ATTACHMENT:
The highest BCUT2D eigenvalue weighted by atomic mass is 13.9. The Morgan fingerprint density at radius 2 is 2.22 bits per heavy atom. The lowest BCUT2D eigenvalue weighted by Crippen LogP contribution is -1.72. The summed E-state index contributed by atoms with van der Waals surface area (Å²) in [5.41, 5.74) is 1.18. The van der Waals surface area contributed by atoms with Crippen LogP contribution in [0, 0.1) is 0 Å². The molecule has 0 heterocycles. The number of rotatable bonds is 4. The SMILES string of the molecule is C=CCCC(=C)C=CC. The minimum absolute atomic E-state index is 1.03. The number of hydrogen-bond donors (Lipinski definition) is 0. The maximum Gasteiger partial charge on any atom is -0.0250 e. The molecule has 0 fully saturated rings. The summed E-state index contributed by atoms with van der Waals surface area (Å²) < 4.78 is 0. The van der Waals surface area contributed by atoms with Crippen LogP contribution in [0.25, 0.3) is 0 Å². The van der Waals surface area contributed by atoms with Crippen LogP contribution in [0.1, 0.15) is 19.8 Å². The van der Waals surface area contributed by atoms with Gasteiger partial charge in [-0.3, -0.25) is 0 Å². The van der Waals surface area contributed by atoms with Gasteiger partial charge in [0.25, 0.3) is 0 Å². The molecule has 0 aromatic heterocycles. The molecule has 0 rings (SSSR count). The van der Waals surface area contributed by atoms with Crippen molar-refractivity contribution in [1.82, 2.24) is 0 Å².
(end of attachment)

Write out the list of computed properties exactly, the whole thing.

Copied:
The highest BCUT2D eigenvalue weighted by atomic mass is 13.9. The Morgan fingerprint density at radius 2 is 2.22 bits per heavy atom. The lowest BCUT2D eigenvalue weighted by Crippen LogP contribution is -1.72. The summed E-state index contributed by atoms with van der Waals surface area (Å²) in [5.41, 5.74) is 1.18. The van der Waals surface area contributed by atoms with Crippen LogP contribution in [0, 0.1) is 0 Å². The molecule has 0 heterocycles. The number of rotatable bonds is 4. The SMILES string of the molecule is C=CCCC(=C)C=CC. The minimum absolute atomic E-state index is 1.03. The number of hydrogen-bond donors (Lipinski definition) is 0. The maximum Gasteiger partial charge on any atom is -0.0250 e. The molecule has 0 fully saturated rings. The summed E-state index contributed by atoms with van der Waals surface area (Å²) < 4.78 is 0. The van der Waals surface area contributed by atoms with Crippen LogP contribution in [0.25, 0.3) is 0 Å². The van der Waals surface area contributed by atoms with Crippen LogP contribution in [0.1, 0.15) is 19.8 Å². The van der Waals surface area contributed by atoms with Gasteiger partial charge in [-0.3, -0.25) is 0 Å². The van der Waals surface area contributed by atoms with Gasteiger partial charge in [0.25, 0.3) is 0 Å². The molecule has 0 aromatic heterocycles. The molecule has 0 rings (SSSR count). The van der Waals surface area contributed by atoms with Crippen molar-refractivity contribution in [1.82, 2.24) is 0 Å².